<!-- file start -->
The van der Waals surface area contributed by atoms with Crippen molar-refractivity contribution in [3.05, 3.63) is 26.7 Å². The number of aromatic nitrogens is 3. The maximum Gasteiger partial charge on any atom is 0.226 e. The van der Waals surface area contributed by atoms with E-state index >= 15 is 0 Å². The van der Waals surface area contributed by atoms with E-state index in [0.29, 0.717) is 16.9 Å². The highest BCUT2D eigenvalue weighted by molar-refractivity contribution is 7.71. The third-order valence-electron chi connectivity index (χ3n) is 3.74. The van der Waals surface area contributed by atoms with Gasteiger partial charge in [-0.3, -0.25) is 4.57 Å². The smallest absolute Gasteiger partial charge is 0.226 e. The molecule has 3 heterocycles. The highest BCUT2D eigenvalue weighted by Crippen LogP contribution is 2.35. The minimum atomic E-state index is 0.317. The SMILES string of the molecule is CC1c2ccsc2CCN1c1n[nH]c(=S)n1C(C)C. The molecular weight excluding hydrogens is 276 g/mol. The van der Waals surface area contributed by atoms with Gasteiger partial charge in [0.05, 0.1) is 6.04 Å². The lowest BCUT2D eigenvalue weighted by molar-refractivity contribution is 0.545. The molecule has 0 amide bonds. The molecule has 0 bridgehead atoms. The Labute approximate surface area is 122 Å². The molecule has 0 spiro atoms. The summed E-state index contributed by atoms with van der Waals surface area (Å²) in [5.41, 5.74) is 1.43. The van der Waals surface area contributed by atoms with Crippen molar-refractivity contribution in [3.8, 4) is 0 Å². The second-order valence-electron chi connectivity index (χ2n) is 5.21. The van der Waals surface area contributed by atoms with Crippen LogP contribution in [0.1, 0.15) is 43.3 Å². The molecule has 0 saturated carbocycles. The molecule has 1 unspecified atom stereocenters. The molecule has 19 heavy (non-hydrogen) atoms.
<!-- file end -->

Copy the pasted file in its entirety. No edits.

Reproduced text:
The van der Waals surface area contributed by atoms with Crippen molar-refractivity contribution in [3.05, 3.63) is 26.7 Å². The number of aromatic nitrogens is 3. The maximum Gasteiger partial charge on any atom is 0.226 e. The van der Waals surface area contributed by atoms with E-state index >= 15 is 0 Å². The van der Waals surface area contributed by atoms with E-state index in [0.29, 0.717) is 16.9 Å². The highest BCUT2D eigenvalue weighted by molar-refractivity contribution is 7.71. The third-order valence-electron chi connectivity index (χ3n) is 3.74. The van der Waals surface area contributed by atoms with Gasteiger partial charge in [-0.3, -0.25) is 4.57 Å². The smallest absolute Gasteiger partial charge is 0.226 e. The molecule has 3 heterocycles. The highest BCUT2D eigenvalue weighted by Crippen LogP contribution is 2.35. The minimum atomic E-state index is 0.317. The SMILES string of the molecule is CC1c2ccsc2CCN1c1n[nH]c(=S)n1C(C)C. The molecular weight excluding hydrogens is 276 g/mol. The van der Waals surface area contributed by atoms with Gasteiger partial charge in [0.05, 0.1) is 6.04 Å². The lowest BCUT2D eigenvalue weighted by molar-refractivity contribution is 0.545. The molecule has 0 amide bonds. The molecule has 0 bridgehead atoms. The Labute approximate surface area is 122 Å². The molecule has 0 spiro atoms. The summed E-state index contributed by atoms with van der Waals surface area (Å²) in [5.41, 5.74) is 1.43. The van der Waals surface area contributed by atoms with Crippen molar-refractivity contribution in [3.8, 4) is 0 Å². The second-order valence-electron chi connectivity index (χ2n) is 5.21. The van der Waals surface area contributed by atoms with Crippen LogP contribution in [0.1, 0.15) is 43.3 Å². The molecule has 0 saturated carbocycles. The molecule has 1 unspecified atom stereocenters. The molecule has 19 heavy (non-hydrogen) atoms.